Honda Ridgeline Owners Club Forums banner

1 - 14 of 14 Posts

·
Registered
Joined
·
90 Posts
Discussion Starter #1
I looked around to see how to change the antifreeze the other day, and, without removing the splash shield, it seems like it would take a very weird-shaped pair of pliers to get to the draincock.

QUESTION #1) Do you guys remove the splash shield to change the antifreeze, like the manual says?

If so, QUESTION #2) Can you generally reuse the push tabs which affix the splash shield, or do you have to use new ones every time you do this?

QUESTION #3) Where do you guys get those push tabs, from the dealer, or do you just use some aftermarket ones that you can get elsewhere? The aftermarket onese seem to be about $1 a piece.

QUESTION #4) If you DON'T remove the splash shield, what tool do you guys use to get to that draincock? I tried just my fingers, and I could NOT get it loose that way. If you have the tool, can you post a picture of it for me?
 

·
Registered
Joined
·
4,764 Posts
There is a radiator drain slot in the engine splash shield... Is this the opening you used?

Why do you want to change it out? It is supposed to be good for 10 years.

(Pics from Truckin')

 

·
Registered
Joined
·
90 Posts
Discussion Starter #3
I'm insane about antifreeze. I always have changed it in my cars every two years. The point is that I can't loosen this draincock with my fingers through that hole, and would like to avoid having to remove the splash shield to get to it with my conventional pliers.
 

·
Registered
Joined
·
90 Posts
Discussion Starter #4
Good news! I hunted around the other day for a special tool to reach the draincock. It turns out a small pair of channel locks does the trick for me. But, in general, the absolutely perfect tool for this purpose is a pair of 90-degree-bent, needle-nose pliers. That will operate the draincock in any orientation.
 

·
Registered
Joined
·
489 Posts
Good news! I hunted around the other day for a special tool to reach the draincock. It turns out a small pair of channel locks does the trick for me. But, in general, the absolutely perfect tool for this purpose is a pair of 90-degree-bent, needle-nose pliers. That will operate the draincock in any orientation.
Was the antifreeze dirty or rusty when you removed it? What year is your truck and how many miles are on it?
 

·
Registered
Joined
·
90 Posts
Discussion Starter #6
I haven't changed it yet: that's next month. I am fanatical about changing antifreeze every two years. Spent much of my early life replacing leaky heater cores and rariators, and learned my lesson from that. I'm almost certain it'll be like new every time I change it, before and after.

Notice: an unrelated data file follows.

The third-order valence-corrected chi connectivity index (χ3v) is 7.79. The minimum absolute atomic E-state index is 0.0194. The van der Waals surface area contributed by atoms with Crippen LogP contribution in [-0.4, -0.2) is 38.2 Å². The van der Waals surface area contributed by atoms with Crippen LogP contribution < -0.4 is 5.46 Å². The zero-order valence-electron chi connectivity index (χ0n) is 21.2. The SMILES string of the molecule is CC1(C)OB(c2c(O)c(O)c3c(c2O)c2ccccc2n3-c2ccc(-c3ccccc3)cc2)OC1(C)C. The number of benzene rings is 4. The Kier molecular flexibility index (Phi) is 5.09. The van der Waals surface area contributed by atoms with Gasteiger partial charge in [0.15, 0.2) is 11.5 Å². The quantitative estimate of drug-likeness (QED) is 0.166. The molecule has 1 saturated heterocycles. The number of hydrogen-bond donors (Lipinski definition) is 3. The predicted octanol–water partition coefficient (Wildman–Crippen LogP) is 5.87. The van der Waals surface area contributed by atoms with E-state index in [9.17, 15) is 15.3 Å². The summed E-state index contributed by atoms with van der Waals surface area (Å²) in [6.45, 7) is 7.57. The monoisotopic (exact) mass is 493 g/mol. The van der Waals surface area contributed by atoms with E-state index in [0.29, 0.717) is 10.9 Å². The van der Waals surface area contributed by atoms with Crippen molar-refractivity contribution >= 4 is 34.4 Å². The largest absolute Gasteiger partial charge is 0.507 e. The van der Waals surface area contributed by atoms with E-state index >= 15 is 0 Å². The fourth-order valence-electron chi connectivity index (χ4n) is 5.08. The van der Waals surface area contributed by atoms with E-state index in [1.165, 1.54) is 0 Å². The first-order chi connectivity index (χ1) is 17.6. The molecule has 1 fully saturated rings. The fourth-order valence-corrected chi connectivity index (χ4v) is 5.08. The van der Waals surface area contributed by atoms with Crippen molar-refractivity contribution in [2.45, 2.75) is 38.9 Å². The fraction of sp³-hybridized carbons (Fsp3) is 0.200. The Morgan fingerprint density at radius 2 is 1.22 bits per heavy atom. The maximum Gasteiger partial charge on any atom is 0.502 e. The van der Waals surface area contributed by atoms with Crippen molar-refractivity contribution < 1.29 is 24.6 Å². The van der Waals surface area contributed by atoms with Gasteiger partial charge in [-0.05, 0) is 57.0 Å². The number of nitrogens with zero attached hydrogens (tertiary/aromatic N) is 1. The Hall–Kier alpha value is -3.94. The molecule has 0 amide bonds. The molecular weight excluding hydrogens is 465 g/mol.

·
Registered
Joined
·
66 Posts
I haven't changed it yet: that's next month. I am fanatical about changing antifreeze every two years. Spent much of my early life replacing leaky heater cores and rariators, and learned my lesson from that. I'm almost certain it'll be like new every time I change it, before and after.

What anti-freeze are you planning to use? I'm a bit partial to water wetter, but wouldn't mind hearing what is working for non-performance minded cars.
 

·
Registered
Joined
·
2,576 Posts
What anti-freeze are you planning to use? I'm a bit partial to water wetter, but wouldn't mind hearing what is working for non-performance minded cars.
My new Ridgeline was delivered low on antifreeze and the service manager said any good quality 50/50 mix green antifreeze would work fine to top it off.
 

·
Registered
Joined
·
2,016 Posts
My new Ridgeline was delivered low on antifreeze and the service manager said any good quality 50/50 mix green antifreeze would work fine to top it off.
If I were you, I'd spend the extra money and buy silicate-free 100k mile antifreeze. The best stuff is pre-mixed with DISTILLED water. Toyota and Honda anti-freezes are top-quality, but I'm sure you can also find comparable aftermarket antifreeze. If you use non-premixed antifreeze, I'd advise you to use distilled water to top off the radiator. The dissolved solvents in tap water can do a number on the radiator over time. I don't have a Honda service manual, but Lexus/Toyota engines had a petcock (10 mm bolt) that allowed you to drain the entire block as well as the radiator. In my experience, almost as much water was in the cooling ports of the engine as was in the radiator. Leaving all the old antifreeze in the block almost defeats the purpose of the radiator flush.